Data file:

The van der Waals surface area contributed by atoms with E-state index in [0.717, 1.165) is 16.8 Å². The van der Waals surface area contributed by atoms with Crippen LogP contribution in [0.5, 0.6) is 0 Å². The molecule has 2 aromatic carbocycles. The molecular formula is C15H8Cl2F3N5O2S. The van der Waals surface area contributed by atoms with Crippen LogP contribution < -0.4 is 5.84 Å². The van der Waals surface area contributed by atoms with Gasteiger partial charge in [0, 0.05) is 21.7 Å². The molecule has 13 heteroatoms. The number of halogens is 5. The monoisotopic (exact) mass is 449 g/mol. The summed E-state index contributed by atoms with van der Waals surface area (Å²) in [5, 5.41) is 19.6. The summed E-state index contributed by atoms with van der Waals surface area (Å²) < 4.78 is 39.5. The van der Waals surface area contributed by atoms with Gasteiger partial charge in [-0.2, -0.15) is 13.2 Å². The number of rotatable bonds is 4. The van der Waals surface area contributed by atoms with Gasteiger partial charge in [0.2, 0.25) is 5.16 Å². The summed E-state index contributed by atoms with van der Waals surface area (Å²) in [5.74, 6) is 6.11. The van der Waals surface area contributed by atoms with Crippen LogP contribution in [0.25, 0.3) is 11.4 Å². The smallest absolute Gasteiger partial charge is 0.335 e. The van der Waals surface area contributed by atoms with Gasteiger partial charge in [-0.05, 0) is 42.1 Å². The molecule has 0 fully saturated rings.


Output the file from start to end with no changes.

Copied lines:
The van der Waals surface area contributed by atoms with E-state index in [0.717, 1.165) is 16.8 Å². The van der Waals surface area contributed by atoms with Crippen LogP contribution in [0.5, 0.6) is 0 Å². The molecule has 2 aromatic carbocycles. The molecular formula is C15H8Cl2F3N5O2S. The van der Waals surface area contributed by atoms with Crippen LogP contribution < -0.4 is 5.84 Å². The van der Waals surface area contributed by atoms with Gasteiger partial charge in [0, 0.05) is 21.7 Å². The molecule has 13 heteroatoms. The number of halogens is 5. The monoisotopic (exact) mass is 449 g/mol. The summed E-state index contributed by atoms with van der Waals surface area (Å²) in [5, 5.41) is 19.6. The summed E-state index contributed by atoms with van der Waals surface area (Å²) < 4.78 is 39.5. The van der Waals surface area contributed by atoms with Gasteiger partial charge in [-0.2, -0.15) is 13.2 Å². The number of rotatable bonds is 4. The van der Waals surface area contributed by atoms with Gasteiger partial charge in [0.2, 0.25) is 5.16 Å². The summed E-state index contributed by atoms with van der Waals surface area (Å²) in [5.74, 6) is 6.11. The van der Waals surface area contributed by atoms with Crippen LogP contribution in [0.25, 0.3) is 11.4 Å². The smallest absolute Gasteiger partial charge is 0.335 e. The van der Waals surface area contributed by atoms with Gasteiger partial charge in [-0.05, 0) is 42.1 Å². The molecule has 0 fully saturated rings.